This recipe calls for fresh noodles, which I love; if you have never tried fresh noodles, your missing out, they are melt-in-your-mouth soft and tender, however I did not have time to make my own, so I soaked dry noodles in hot water while I prepped the rest of the recipe.

Mishap number two. "Stir about half of the béchamel sauce into the kale; put to one side. Spread half the remaining béchamel sauce over the bottom of a 9 x 11-inch ovenproof dish." I read it as, spread the remaining sauce over the bottom of the dish - which to me, sounded like a lot. Hello! Red flag!!

This meant there was no sauce to top the final layer of the lasagna noodles, which would not have been a problem if I had fully cooked the noodles; without the sauce on top, there was no extra moisture to bring the noodles to an al a dente texture.


Mishap number three. Miscounted the noodles. One short. OK, not a big deal..


The lasagna noodles on top were a bit tough, but this dish had wonderful flavor - and how could it not? Béchamel sauce, sautéed mushrooms, kale. Yum!

I would make this one again, only with fresh homemade noodles, or at least fully cooked noodles, and of course, with the appropriate division of the sauce.


Note: As is the norm with me and the recipes in this book, I upped the amounts of the seasonings; four cloves of garlic, as opposed to two, and two teaspoons of chopped thyme, in place of a few sprigs of thyme.



[Farro] Salad with Squash and Fennel


Wholesome goodness. That was my thought of this salad, while chowing down. It was the perfect ending to a tiring day.

The recipe consists of spelt (which I could not find when I looked for it for a previous recipe, so I once again used farro* that I had left over from that same recipe), butternut squash, fennel, garlic, walnuts, lemon juice, Parmesan, and parsley.

The squash, fennel, garlic, and walnuts are roasted first, then tossed with the cooked spelt/farro, lemon juice, Parmesan, parsley, salt, pepper, and garnished with fennel fronds.

This salad can be served warm (which I preferred) or cold.

*Farro is not wheat, but a plant and grain all its own. A grain of farro looks and tastes somewhat like a lighter brown rice. It has a complex, nutty taste with undertones of oats and barley. But lacking the heaviness of many whole-wheat grains, farro tastes more elegant than earnest. - (source)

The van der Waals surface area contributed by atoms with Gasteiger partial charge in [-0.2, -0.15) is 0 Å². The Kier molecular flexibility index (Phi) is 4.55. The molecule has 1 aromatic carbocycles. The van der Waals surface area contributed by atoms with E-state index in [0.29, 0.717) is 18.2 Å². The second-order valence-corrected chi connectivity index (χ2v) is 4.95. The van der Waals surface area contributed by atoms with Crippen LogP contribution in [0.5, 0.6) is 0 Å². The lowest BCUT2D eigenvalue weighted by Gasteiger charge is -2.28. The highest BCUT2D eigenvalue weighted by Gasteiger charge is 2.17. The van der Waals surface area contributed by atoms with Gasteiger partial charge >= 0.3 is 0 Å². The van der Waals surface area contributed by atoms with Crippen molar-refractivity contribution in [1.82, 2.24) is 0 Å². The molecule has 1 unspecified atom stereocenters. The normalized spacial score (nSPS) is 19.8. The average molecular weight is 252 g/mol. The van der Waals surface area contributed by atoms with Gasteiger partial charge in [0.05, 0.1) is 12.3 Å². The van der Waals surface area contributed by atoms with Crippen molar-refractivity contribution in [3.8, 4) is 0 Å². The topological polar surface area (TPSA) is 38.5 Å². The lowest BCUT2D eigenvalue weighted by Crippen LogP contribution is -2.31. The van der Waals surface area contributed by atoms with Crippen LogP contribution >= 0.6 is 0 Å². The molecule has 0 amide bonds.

Cauliflower with Toasted Seeds 


Whether you artfully arrange the cauliflower..


..or toss it all together, it looks beautiful, and surprisingly has a lot of flavor thanks to the toasted seeds. 

I had it in mind that I would be cooking the cauliflower, not sure why. Andrea, our fearless leader of the CCC, lists the recipes along with what chapter they are from; this one being from "Raw Assemblies", so I was pleasantly surprised when I cracked open the book to find that no cooking was involved, other than a quick toasting of the seeds.

The recipe consists of thinly sliced cauliflower, generous amount of toasted pumpkin and sesame seeds, parsley (which I forgot, and did not miss it - I made this again, and intentionally omitted it) and a sprinkling of sumac, salt, and pepper. The cauliflower is dressed with a vinaigrette made from canola oil (I used olive oil), lemon, and sumac.  

The sliced cauliflower is tossed with the vinaigrette and toasted seeds, and sprinkled with some salt and pepper. After plating, it is topped with a squeeze of lemon, and a pinch more of sumac. 

I wasn't expecting to like this as much as we did. This will be making a few repeat appearances here for sure.


Curried Bubble and Squeak


Bubble and squeak? It is a traditional English dish made up of leftovers - generally made from potatoes and Brussels sprouts, though any vegetable can be used, and is mixed together and formed in a large, thick, pancake shape, and fried until crisp. Here, Hugh has changed it up slightly, he uses potatoes and cabbage, and tosses it all-together and sautés it - he calls it "a rough-and-tumble approach" on the traditional pancake style.


Cooked potatoes and cabbage are mixed with onion, garlic, curry powder, salt and pepper, and sautéed till everything is heated through.


We really enjoyed this one; and I can see how this would be great topped with a poached egg as Hugh suggests, and I was going to do just that for breakfast the next morning with the leftovers - only there weren't any.